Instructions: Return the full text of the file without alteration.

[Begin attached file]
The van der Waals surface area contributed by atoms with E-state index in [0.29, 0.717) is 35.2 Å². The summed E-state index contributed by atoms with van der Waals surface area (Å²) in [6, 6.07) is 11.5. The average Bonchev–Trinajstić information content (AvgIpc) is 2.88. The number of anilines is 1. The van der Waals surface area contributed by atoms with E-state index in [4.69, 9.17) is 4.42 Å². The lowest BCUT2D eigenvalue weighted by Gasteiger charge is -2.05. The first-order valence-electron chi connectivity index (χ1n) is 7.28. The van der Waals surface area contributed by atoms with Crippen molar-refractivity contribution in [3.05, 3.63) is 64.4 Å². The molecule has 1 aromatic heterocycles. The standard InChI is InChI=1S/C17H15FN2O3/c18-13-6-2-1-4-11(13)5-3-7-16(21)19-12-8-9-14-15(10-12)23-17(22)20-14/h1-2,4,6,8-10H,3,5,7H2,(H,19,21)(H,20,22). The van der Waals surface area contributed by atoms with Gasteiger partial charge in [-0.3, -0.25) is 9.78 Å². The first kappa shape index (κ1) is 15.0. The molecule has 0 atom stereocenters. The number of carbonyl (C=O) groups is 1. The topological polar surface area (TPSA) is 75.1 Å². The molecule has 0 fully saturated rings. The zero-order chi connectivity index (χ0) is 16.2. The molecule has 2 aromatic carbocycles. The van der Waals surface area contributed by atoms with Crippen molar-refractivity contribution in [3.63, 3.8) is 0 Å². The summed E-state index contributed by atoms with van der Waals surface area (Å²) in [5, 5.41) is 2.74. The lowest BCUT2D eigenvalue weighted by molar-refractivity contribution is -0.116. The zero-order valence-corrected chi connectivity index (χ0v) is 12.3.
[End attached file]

The van der Waals surface area contributed by atoms with E-state index in [0.29, 0.717) is 35.2 Å². The summed E-state index contributed by atoms with van der Waals surface area (Å²) in [6, 6.07) is 11.5. The average Bonchev–Trinajstić information content (AvgIpc) is 2.88. The number of anilines is 1. The van der Waals surface area contributed by atoms with E-state index in [4.69, 9.17) is 4.42 Å². The lowest BCUT2D eigenvalue weighted by Gasteiger charge is -2.05. The first-order valence-electron chi connectivity index (χ1n) is 7.28. The van der Waals surface area contributed by atoms with Crippen molar-refractivity contribution in [3.05, 3.63) is 64.4 Å². The molecule has 1 aromatic heterocycles. The standard InChI is InChI=1S/C17H15FN2O3/c18-13-6-2-1-4-11(13)5-3-7-16(21)19-12-8-9-14-15(10-12)23-17(22)20-14/h1-2,4,6,8-10H,3,5,7H2,(H,19,21)(H,20,22). The van der Waals surface area contributed by atoms with Gasteiger partial charge in [-0.3, -0.25) is 9.78 Å². The first kappa shape index (κ1) is 15.0. The molecule has 0 atom stereocenters. The number of carbonyl (C=O) groups is 1. The topological polar surface area (TPSA) is 75.1 Å². The molecule has 0 fully saturated rings. The zero-order chi connectivity index (χ0) is 16.2. The molecule has 2 aromatic carbocycles. The van der Waals surface area contributed by atoms with Crippen molar-refractivity contribution in [3.63, 3.8) is 0 Å². The summed E-state index contributed by atoms with van der Waals surface area (Å²) in [5, 5.41) is 2.74. The lowest BCUT2D eigenvalue weighted by molar-refractivity contribution is -0.116. The zero-order valence-corrected chi connectivity index (χ0v) is 12.3.